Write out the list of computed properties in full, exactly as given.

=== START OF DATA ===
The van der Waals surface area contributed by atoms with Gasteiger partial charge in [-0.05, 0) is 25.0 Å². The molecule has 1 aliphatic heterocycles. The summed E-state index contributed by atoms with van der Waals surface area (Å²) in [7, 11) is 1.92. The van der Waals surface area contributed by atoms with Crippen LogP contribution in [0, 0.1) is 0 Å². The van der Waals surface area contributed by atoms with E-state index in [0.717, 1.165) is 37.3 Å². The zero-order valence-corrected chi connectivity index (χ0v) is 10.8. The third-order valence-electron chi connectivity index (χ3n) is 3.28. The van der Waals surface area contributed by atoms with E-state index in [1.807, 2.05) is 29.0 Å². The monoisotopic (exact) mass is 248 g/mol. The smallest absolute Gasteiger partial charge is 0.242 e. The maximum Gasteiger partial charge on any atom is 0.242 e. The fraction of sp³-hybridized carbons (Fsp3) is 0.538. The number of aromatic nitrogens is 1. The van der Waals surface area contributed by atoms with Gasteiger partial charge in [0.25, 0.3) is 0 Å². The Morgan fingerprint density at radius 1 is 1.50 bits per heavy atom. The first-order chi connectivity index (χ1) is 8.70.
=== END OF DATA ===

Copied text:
The van der Waals surface area contributed by atoms with Gasteiger partial charge in [-0.05, 0) is 25.0 Å². The molecule has 1 aliphatic heterocycles. The summed E-state index contributed by atoms with van der Waals surface area (Å²) in [7, 11) is 1.92. The van der Waals surface area contributed by atoms with Crippen LogP contribution in [0, 0.1) is 0 Å². The van der Waals surface area contributed by atoms with E-state index in [0.717, 1.165) is 37.3 Å². The zero-order valence-corrected chi connectivity index (χ0v) is 10.8. The third-order valence-electron chi connectivity index (χ3n) is 3.28. The van der Waals surface area contributed by atoms with E-state index in [1.807, 2.05) is 29.0 Å². The monoisotopic (exact) mass is 248 g/mol. The smallest absolute Gasteiger partial charge is 0.242 e. The maximum Gasteiger partial charge on any atom is 0.242 e. The fraction of sp³-hybridized carbons (Fsp3) is 0.538. The number of aromatic nitrogens is 1. The van der Waals surface area contributed by atoms with Gasteiger partial charge in [0.25, 0.3) is 0 Å². The Morgan fingerprint density at radius 1 is 1.50 bits per heavy atom. The first-order chi connectivity index (χ1) is 8.70.